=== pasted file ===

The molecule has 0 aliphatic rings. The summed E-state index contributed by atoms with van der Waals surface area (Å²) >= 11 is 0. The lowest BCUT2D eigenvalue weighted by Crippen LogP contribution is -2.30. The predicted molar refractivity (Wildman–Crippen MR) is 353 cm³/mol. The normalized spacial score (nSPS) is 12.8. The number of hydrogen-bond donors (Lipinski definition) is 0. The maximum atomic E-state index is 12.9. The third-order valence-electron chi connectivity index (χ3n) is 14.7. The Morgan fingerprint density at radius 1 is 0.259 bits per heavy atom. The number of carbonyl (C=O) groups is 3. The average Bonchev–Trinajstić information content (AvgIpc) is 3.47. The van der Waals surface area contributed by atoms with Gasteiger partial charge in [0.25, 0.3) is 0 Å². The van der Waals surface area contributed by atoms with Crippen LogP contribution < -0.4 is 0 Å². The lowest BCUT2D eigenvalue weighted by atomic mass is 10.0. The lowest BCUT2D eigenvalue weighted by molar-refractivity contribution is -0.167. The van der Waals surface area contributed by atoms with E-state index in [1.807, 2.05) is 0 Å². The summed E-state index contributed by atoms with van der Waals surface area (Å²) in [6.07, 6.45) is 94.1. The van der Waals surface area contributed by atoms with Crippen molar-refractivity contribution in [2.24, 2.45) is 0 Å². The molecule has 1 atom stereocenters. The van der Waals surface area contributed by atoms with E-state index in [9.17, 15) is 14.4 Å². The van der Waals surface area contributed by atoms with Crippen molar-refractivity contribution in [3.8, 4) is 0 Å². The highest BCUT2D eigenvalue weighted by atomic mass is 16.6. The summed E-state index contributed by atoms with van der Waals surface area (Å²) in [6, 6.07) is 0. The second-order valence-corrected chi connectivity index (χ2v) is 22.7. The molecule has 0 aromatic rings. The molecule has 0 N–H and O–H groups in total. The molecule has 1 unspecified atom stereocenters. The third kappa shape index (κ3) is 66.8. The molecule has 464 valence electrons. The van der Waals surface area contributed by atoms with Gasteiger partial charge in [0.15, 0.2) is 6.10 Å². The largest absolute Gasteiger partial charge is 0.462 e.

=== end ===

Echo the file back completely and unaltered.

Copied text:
The molecule has 0 aliphatic rings. The summed E-state index contributed by atoms with van der Waals surface area (Å²) >= 11 is 0. The lowest BCUT2D eigenvalue weighted by Crippen LogP contribution is -2.30. The predicted molar refractivity (Wildman–Crippen MR) is 353 cm³/mol. The normalized spacial score (nSPS) is 12.8. The number of hydrogen-bond donors (Lipinski definition) is 0. The maximum atomic E-state index is 12.9. The third-order valence-electron chi connectivity index (χ3n) is 14.7. The Morgan fingerprint density at radius 1 is 0.259 bits per heavy atom. The number of carbonyl (C=O) groups is 3. The average Bonchev–Trinajstić information content (AvgIpc) is 3.47. The van der Waals surface area contributed by atoms with Gasteiger partial charge in [0.25, 0.3) is 0 Å². The van der Waals surface area contributed by atoms with Crippen LogP contribution < -0.4 is 0 Å². The lowest BCUT2D eigenvalue weighted by atomic mass is 10.0. The lowest BCUT2D eigenvalue weighted by molar-refractivity contribution is -0.167. The van der Waals surface area contributed by atoms with E-state index in [1.807, 2.05) is 0 Å². The summed E-state index contributed by atoms with van der Waals surface area (Å²) in [6.07, 6.45) is 94.1. The van der Waals surface area contributed by atoms with Crippen molar-refractivity contribution in [2.24, 2.45) is 0 Å². The molecule has 1 atom stereocenters. The van der Waals surface area contributed by atoms with E-state index in [9.17, 15) is 14.4 Å². The van der Waals surface area contributed by atoms with Crippen molar-refractivity contribution in [3.8, 4) is 0 Å². The highest BCUT2D eigenvalue weighted by atomic mass is 16.6. The summed E-state index contributed by atoms with van der Waals surface area (Å²) in [6, 6.07) is 0. The second-order valence-corrected chi connectivity index (χ2v) is 22.7. The molecule has 0 aromatic rings. The molecule has 0 N–H and O–H groups in total. The molecule has 1 unspecified atom stereocenters. The third kappa shape index (κ3) is 66.8. The molecule has 464 valence electrons. The van der Waals surface area contributed by atoms with Gasteiger partial charge in [0.15, 0.2) is 6.10 Å². The largest absolute Gasteiger partial charge is 0.462 e.